Fresh off his enormous success as Michael Corleone in The Godfather, Al Pacino’s first leading role came a year later in 1973’s true crime drama, Serpico. Al plays Frank Serpico, an honest cop who helps take down and expose the widespread corruption of the NYPD.
Ever since Frank was a little boy he had dreamed of becoming a police officer and wearing the uniform that he believed to represent honor and respect. When he joined the force in 1960, he was disillusioned by the corruption and cover up all around him. Frank’s unwillingness to take bribes did not sit well with his fellow officers and caused much in-fighting. In addition, Frank was a hippie at heart, whose long hair and beard, and preference for Greenwich Village, opera, and ballet baffled his conventional co-workers.
In 1970, he finally got the attention of a New York Times reporter who broke the story, which resulted in the formation of the Knapp Commission that investigated and ultimately revealed the rampant corruption in the city’s police department. On February 3, 1971, during a drug bust in Brooklyn, Frank was shot in the face by an alleged dealer while his fellow officers did nothing to help. He survived, but lost hearing in one ear and suffered permanent damage from the bullet fragments lodged in his brain. This raised the question, was Frank set up for breaking the blue wall of silence?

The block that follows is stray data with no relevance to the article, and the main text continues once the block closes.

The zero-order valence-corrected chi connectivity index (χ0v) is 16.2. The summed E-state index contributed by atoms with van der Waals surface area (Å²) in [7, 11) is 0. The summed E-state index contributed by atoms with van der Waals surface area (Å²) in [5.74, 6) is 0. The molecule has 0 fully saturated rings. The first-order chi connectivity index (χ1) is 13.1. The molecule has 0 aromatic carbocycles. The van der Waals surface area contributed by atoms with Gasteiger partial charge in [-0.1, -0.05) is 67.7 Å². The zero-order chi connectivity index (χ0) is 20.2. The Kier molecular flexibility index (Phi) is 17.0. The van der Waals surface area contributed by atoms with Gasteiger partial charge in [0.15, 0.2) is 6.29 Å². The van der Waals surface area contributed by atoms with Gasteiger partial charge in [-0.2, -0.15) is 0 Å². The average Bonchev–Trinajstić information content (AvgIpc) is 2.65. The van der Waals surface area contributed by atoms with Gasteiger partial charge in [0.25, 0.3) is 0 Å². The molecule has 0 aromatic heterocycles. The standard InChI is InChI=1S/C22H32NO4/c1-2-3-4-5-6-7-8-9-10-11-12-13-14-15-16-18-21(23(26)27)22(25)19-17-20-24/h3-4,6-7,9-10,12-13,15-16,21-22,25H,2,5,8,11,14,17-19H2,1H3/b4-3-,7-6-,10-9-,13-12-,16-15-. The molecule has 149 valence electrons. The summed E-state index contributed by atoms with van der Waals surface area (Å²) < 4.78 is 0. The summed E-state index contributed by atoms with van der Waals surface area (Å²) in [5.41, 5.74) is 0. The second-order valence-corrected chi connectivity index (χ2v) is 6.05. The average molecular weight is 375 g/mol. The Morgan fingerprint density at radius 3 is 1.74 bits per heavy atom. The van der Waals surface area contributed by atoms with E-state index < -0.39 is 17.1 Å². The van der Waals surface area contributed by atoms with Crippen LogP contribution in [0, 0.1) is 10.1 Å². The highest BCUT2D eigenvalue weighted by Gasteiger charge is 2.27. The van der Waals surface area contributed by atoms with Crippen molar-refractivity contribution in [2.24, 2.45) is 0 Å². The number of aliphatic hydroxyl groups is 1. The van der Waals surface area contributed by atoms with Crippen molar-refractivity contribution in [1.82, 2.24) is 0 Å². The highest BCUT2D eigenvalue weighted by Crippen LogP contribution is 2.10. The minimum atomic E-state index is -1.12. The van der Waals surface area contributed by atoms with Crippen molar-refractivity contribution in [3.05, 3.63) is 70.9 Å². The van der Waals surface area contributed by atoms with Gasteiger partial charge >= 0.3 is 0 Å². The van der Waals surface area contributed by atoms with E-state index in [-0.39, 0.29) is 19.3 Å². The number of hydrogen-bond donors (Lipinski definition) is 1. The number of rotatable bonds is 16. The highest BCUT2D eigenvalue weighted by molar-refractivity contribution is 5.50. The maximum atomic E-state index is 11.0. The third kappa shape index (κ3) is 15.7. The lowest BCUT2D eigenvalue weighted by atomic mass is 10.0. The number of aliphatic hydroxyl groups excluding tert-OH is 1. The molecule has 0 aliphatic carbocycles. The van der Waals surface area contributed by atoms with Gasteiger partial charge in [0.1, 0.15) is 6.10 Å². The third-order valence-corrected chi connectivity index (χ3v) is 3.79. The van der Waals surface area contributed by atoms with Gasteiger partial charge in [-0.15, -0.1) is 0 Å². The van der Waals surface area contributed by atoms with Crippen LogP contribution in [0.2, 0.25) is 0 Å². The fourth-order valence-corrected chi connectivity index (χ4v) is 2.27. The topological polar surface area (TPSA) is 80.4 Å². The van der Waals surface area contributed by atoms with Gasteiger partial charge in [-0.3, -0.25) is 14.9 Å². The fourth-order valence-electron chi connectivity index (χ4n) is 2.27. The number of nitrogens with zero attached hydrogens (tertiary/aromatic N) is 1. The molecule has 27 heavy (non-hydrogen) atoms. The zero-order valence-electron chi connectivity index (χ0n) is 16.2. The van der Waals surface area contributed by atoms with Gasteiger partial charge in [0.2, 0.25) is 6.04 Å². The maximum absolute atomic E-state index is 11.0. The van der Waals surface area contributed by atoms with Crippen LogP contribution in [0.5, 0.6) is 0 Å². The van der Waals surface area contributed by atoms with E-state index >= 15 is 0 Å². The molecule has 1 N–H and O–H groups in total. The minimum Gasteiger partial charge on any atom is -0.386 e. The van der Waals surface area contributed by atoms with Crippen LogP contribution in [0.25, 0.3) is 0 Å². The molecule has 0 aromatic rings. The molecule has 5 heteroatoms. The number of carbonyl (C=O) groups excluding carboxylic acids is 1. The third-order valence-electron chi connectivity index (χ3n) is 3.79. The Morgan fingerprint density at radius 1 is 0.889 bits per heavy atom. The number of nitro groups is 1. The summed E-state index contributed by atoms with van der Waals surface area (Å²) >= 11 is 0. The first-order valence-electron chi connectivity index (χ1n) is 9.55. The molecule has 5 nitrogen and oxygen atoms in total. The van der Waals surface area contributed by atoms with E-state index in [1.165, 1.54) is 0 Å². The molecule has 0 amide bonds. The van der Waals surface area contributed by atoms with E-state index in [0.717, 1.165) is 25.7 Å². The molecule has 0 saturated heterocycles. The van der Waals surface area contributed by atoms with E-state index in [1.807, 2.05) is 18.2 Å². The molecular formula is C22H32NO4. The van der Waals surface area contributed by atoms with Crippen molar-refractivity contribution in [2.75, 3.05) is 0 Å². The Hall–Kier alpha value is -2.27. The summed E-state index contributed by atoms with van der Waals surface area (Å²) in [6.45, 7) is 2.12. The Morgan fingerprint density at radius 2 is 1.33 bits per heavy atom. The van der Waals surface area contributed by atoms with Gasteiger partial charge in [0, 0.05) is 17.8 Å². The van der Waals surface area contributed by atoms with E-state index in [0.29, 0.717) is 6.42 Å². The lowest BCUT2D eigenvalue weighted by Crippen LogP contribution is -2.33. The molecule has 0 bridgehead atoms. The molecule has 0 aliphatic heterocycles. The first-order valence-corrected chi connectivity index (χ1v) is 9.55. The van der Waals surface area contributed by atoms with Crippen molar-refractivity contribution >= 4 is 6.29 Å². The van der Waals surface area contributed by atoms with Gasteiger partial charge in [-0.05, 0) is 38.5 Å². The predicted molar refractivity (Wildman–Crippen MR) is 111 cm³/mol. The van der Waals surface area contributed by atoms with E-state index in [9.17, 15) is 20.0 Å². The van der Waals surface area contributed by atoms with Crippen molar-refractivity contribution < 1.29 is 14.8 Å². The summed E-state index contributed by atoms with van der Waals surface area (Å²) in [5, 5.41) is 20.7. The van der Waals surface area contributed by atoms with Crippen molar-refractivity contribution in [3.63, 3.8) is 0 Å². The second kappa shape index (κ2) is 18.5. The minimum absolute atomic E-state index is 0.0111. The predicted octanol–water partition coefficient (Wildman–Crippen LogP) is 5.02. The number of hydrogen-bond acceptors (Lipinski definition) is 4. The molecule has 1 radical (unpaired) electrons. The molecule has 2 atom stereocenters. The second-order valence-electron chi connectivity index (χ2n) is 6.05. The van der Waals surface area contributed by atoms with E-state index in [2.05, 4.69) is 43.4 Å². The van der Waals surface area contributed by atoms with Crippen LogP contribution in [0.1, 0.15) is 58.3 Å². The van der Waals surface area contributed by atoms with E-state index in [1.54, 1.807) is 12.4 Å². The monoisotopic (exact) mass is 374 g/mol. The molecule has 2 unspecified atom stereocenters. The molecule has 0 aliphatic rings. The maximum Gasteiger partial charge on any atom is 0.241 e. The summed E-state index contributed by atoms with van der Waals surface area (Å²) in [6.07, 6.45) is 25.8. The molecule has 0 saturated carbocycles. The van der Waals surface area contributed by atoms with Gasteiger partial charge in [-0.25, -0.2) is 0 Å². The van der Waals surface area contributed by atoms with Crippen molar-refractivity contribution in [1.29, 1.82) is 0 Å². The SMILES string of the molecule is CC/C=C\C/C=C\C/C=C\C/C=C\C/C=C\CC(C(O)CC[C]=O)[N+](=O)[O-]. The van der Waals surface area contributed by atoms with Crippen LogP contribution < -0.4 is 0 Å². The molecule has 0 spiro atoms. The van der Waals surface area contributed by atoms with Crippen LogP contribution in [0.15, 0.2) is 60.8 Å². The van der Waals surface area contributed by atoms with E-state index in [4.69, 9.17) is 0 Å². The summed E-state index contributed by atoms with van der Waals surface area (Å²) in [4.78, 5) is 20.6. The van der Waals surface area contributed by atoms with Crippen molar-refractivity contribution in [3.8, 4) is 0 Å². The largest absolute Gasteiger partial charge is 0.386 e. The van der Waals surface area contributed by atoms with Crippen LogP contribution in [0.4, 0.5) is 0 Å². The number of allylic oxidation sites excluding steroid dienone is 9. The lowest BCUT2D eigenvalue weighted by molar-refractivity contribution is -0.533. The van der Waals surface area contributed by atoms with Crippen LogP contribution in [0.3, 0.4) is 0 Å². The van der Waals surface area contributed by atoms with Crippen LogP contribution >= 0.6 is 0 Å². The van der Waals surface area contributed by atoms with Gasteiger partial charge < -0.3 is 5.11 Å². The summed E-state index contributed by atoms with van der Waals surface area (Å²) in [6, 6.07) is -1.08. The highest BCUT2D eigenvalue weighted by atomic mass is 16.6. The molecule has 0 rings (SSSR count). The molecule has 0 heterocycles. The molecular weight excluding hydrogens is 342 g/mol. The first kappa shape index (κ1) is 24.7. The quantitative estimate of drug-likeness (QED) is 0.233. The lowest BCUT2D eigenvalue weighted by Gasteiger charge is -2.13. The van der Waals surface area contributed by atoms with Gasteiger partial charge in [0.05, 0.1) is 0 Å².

Al Pacino won his first Golden Globe Award and earned an Oscar nomination for this role. He would reunite with director Sidney Lumet two years later for another one of his iconic roles as Sonny in Dog Day Afternoon.
If you have been binging Serial and Making a Murderer, you should definitely check out the book this film was based on, Serpico: The Classic Story of the Cop Who Couldn’t Be Bought by Peter Maas. Maas was a best-selling author who specialized in crime writing. The book provides further insight into the inner workings of Frank Serpico and explores more of his personal relationships, and is a must-read for true crime fans.